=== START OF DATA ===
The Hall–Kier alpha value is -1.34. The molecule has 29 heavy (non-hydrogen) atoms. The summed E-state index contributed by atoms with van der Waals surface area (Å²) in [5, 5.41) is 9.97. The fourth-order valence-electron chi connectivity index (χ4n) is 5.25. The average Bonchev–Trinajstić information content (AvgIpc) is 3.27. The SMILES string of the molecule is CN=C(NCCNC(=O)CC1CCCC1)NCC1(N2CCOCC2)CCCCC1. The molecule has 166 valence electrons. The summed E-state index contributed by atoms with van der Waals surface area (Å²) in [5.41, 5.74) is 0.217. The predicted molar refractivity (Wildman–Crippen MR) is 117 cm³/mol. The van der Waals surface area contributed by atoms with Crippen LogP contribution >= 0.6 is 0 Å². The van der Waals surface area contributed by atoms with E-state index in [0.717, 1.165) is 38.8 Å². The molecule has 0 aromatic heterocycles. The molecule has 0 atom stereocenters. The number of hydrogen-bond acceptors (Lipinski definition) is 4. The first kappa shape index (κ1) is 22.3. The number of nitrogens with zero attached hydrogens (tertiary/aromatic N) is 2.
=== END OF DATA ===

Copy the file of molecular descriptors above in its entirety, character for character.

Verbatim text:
The Hall–Kier alpha value is -1.34. The molecule has 29 heavy (non-hydrogen) atoms. The summed E-state index contributed by atoms with van der Waals surface area (Å²) in [5, 5.41) is 9.97. The fourth-order valence-electron chi connectivity index (χ4n) is 5.25. The average Bonchev–Trinajstić information content (AvgIpc) is 3.27. The SMILES string of the molecule is CN=C(NCCNC(=O)CC1CCCC1)NCC1(N2CCOCC2)CCCCC1. The molecule has 166 valence electrons. The summed E-state index contributed by atoms with van der Waals surface area (Å²) in [5.41, 5.74) is 0.217. The predicted molar refractivity (Wildman–Crippen MR) is 117 cm³/mol. The van der Waals surface area contributed by atoms with Crippen LogP contribution >= 0.6 is 0 Å². The van der Waals surface area contributed by atoms with E-state index in [0.717, 1.165) is 38.8 Å². The molecule has 0 aromatic heterocycles. The molecule has 0 atom stereocenters. The number of hydrogen-bond acceptors (Lipinski definition) is 4. The first kappa shape index (κ1) is 22.3. The number of nitrogens with zero attached hydrogens (tertiary/aromatic N) is 2.